December 2007 — All cells are surrounded by protective, fatty membranes.In the cell
membrane there are thousands of membrane proteins that transport
nutritional substances, ions, and water through the membrane. Membrane
proteins are also necessary for cells to recognize each other in the
body and for a nervous system, for example, to be formed. Researchers
at Stockholm University in Sweden have now managed to reveal the
“molecular code” that governs the insertion of proteins in the cell
About 25 percent of all proteins in a cell are found in the cell
membrane. Since they regulate all communication between the inside of
the cell and the surrounding environment, many membrane proteins are
crucial to the life of the cell. Disruptions of their functions often
lead to diseases of various kinds. For the drug industry, membrane
proteins are high priority “drug targets.” This work is reported in an
article being published on December 13 in the journal Nature.
To be suitable for deployment in the fatty cell membrane, all membrane
proteins must be lipophiles (“fat-lovers”). All cells have special
machinery for producing and dealing with “fatty” proteins and to see to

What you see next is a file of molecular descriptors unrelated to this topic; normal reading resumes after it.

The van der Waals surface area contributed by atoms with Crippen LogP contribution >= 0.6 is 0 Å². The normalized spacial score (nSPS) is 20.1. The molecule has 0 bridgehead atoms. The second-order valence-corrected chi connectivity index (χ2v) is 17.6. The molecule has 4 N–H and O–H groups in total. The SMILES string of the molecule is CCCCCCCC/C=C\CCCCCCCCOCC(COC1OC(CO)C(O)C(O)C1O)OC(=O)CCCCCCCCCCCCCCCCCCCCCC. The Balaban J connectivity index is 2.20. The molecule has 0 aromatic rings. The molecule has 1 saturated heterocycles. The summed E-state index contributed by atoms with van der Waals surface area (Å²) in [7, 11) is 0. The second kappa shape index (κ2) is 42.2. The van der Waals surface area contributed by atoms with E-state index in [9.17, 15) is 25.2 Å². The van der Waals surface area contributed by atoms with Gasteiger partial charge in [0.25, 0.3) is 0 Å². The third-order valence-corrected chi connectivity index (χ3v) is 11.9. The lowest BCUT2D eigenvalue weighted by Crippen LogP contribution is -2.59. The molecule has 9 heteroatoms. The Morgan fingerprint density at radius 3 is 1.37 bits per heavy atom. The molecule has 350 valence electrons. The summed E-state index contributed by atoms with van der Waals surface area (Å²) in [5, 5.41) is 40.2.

it that they are deployed in proper manner in the cell membrane. The
Stockholm University scientists have developed a method for the
detailed study of the properties of a membrane protein that are
required for it to be recognized by the cell machinery. A couple of
years ago the research team published a first article in Nature in
which they managed to show that there is a “fat threshold” that
determines whether a protein can be deployed to a membrane or not. In
this new study they have fully revealed the molecular code that governs
the structure of membrane proteins.
“Now that we have deciphered the code, we can determine with a high
degree of certainty which parts of a protein will fasten in the
membrane.” says Gunnar von Heijne.
This new knowledge will help researchers all over the world who are
trying to understand more about the cell and its membrane, not least in
the drug industry.
“Interest in membrane proteins is at a peak right now, and our findings
can be key pieces of the puzzle for pharmaceutical chemists working
with drug design, for example,” says Gunnar von Hejne.
Source : Stockholm University